Analysis of End-to-end distance in fusion proteins

The End-to-end distance is the distance between the first and the last α-carbon atom in a protein. We obtained this information and the X/Y/Z coordinates of the atoms from the PDB database. The algorithm used is as follows:

A. Locate the first and last α-carbon atoms in the wild-type VH and VL, and the same in the protein after introduction of (G4S)n.

B. Calculate End-to-end distance of wild-type VH (VL) and mutant VH (VL) after introduction of (G4S)n.

C. Analyze the relationship between the End-to-end distance and n.

Biological experiments

Expression and purification of ND-1scFv-n.

pET28a(+)-ND-1scFv-n plasmids were constructed as expression vectors and transformed into E. coli BL21 cells, which were grown in 100 ml LB broth with 50 mg/ml Kanamycin at 37°C. When the culture attained an O.D. of 0.6, IPTG was added to a final concentration of 1 mM, and cells were shaken at 37°C. After 3.5 h, the culture was centrifuged at 5,000 rpm for 10 min, and the cell pellets treated with lysis solution. After sonication and centrifugation, inclusion bodies containing scFv proteins were solubilized and denatured in the presence of 6 M guanidine hydrochloride. Affinity chromatography on Ni-NTA resin was use to purify scFv, and the column eluted sequentially with 8 M urea at pH8.0, 6.5 and 4.2. The pH4.2 fraction, containing scFv, was collected and recaptured by dialysis. Protein purity and concentration were determined by Bradford assay.

Western blot analysis

ND-1scFv-n proteins were detected by western blot analysis. BL21 transformed with pET-28a(+)ND-1scFv-n was incubated separately in loading buffer (125 mmol/L Tris–HCl, pH 6.8, 10% β-mercapto-ethanol, 4.6% SDS, 20% glycerol and 0.003% bromophenol blue) for 5 min at 100°C, separated by sodium dodecyl sulfate polyacrylamide gel (SDS-PAGE), and electro blotted onto PVDF membrane (Bio-Rad, Hercules, CA, USA). Non-specific binding sites were blocked for 1 h with 5% nonfat milk in TPBS (PBS contained 0.05% Twin 20), and the membrane incubated overnight at 4°C with primary antibody. After washing 3X in TPBS, the membrane was incubated with horseradish peroxidase-conjugated goat anti-rabbit IgG for 2 h at room temperature, and washed 2X with TPBS. Immunoblot signal was detected by autoradiography using an enhanced chemiluminescence detection kit.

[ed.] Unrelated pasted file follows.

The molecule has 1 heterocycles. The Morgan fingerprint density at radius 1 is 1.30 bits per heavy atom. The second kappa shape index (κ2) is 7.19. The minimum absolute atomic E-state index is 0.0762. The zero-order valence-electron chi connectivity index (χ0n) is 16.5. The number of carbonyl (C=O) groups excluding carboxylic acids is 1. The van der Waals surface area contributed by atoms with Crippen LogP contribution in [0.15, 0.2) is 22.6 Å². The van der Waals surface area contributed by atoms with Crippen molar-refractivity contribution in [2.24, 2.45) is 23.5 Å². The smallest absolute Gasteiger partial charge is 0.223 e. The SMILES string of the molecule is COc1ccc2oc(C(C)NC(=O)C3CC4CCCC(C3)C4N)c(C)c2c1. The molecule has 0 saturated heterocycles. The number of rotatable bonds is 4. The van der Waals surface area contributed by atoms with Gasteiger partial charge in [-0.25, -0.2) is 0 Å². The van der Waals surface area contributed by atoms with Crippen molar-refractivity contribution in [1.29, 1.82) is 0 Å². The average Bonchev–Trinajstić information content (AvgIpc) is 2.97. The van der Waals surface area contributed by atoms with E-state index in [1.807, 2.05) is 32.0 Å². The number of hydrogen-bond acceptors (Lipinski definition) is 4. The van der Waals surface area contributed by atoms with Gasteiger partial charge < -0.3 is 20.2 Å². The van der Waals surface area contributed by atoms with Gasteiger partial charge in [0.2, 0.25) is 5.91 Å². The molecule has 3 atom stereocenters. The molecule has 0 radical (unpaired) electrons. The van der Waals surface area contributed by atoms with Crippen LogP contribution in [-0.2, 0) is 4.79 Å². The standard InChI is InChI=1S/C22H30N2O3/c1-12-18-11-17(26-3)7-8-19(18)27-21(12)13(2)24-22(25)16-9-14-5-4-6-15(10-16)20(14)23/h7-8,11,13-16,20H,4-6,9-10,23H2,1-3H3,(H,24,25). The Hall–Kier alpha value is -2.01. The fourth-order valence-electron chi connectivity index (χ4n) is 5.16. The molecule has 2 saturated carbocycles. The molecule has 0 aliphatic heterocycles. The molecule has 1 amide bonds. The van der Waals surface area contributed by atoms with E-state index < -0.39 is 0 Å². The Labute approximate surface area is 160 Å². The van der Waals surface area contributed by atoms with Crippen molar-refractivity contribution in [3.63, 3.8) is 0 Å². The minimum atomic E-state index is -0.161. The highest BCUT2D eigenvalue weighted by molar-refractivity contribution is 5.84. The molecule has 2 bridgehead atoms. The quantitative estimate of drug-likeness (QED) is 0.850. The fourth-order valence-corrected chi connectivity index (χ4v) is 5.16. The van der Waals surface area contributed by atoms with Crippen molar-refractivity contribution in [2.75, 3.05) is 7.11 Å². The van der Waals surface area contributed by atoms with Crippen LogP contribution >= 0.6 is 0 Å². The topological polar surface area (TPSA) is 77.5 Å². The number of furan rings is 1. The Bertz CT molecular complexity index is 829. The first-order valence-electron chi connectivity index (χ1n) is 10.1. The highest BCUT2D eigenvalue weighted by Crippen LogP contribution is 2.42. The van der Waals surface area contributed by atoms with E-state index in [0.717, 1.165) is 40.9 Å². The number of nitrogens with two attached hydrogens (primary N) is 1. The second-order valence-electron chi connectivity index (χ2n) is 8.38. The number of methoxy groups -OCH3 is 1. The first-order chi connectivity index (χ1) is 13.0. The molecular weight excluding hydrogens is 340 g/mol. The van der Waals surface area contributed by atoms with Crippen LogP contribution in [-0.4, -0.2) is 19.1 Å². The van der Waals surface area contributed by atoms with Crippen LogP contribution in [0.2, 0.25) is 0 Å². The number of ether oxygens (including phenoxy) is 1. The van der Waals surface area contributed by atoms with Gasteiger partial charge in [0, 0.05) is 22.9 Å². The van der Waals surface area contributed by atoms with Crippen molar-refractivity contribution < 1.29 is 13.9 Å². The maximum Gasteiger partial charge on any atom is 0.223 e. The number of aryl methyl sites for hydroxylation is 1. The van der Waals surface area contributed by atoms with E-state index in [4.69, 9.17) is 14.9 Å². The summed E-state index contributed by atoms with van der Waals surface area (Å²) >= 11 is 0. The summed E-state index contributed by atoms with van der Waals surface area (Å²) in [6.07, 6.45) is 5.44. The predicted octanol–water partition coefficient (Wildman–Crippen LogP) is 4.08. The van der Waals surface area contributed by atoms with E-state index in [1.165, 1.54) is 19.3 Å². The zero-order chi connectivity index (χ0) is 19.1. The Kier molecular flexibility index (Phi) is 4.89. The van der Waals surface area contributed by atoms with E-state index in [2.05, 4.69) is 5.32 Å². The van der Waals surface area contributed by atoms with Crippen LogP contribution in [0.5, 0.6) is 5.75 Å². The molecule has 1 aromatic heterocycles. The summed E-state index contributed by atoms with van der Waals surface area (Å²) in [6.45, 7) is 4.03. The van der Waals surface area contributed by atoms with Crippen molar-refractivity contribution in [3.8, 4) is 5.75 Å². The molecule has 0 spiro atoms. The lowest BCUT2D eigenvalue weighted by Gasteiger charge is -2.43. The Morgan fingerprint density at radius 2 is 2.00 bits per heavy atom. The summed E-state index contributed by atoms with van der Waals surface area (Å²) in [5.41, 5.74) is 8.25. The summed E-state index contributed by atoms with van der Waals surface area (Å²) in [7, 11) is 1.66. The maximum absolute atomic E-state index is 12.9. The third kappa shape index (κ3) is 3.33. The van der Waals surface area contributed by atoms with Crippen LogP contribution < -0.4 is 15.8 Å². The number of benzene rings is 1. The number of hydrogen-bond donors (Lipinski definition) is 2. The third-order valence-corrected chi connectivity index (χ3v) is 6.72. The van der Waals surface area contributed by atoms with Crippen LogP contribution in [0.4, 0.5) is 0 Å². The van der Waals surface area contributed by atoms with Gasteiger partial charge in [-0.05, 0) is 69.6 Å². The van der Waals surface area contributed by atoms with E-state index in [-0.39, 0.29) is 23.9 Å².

ELISA assay for activity of ND-1scFv-n

CCL-187 cells (5 × 104) were grown in 96-well micro titer plates at 37°C for 24 h, fixed with 2.5% glutaraldehyde and blocked with 1% BSA, followed by incubation with ND-1IgG or ND-1scFv at 37°C for 2 h. After washing 3X with PBS, anti-His6 antibody was added to wells with ND-1scFv-n and incubated. The plate was washed and HRP-labeled goat anti-mouse IgG was added into both ND-IgG and ND-1scFv wells. After incubating at 37°C for 2 h, TMB substrate was added, and samples incubated in darkness for 30 min. The reaction was terminated with 1 M H2SO4. PBS was used as a negative control.

Results

Protein structures

A videotext of the coordinate system was built using the PDB atomic coordinates from PDB files received from SWISS-MODEL, using Mat lab 7.0. The maps were used for comparison of the protein structures (Figure 2). Homology modeling using SWISS-MODEL was used to evaluate the best evaluation method. Meta-MQAP was used to assess and optimize the model. The accuracy score of the model and the root mean square (RMS) deviation are shown in Table 1. The assessment result shows that the model is reliable.
Figure 2

Map of VH-(G 4 S)n-VL (LL: linker length; red line: VH peptide; green line: linker peptide; blue line: VL peptide).

Table 1

Global model accuracy was analyzed by Meta-MQAP

Sequence

GDT-TS

RMSD

VHL

64.189

2.392

VHL1

75.548

1.959

VHL2

74.893

1.920

VHL3

64.811

2.400

VHL4

75.332

2.082

VHL5

77.544

2.016

VHL6

75.000

2.120

VHL7

76.991

1.904

VHL8

73.783

2.229

VHL9

60.841

2.860

Local alignment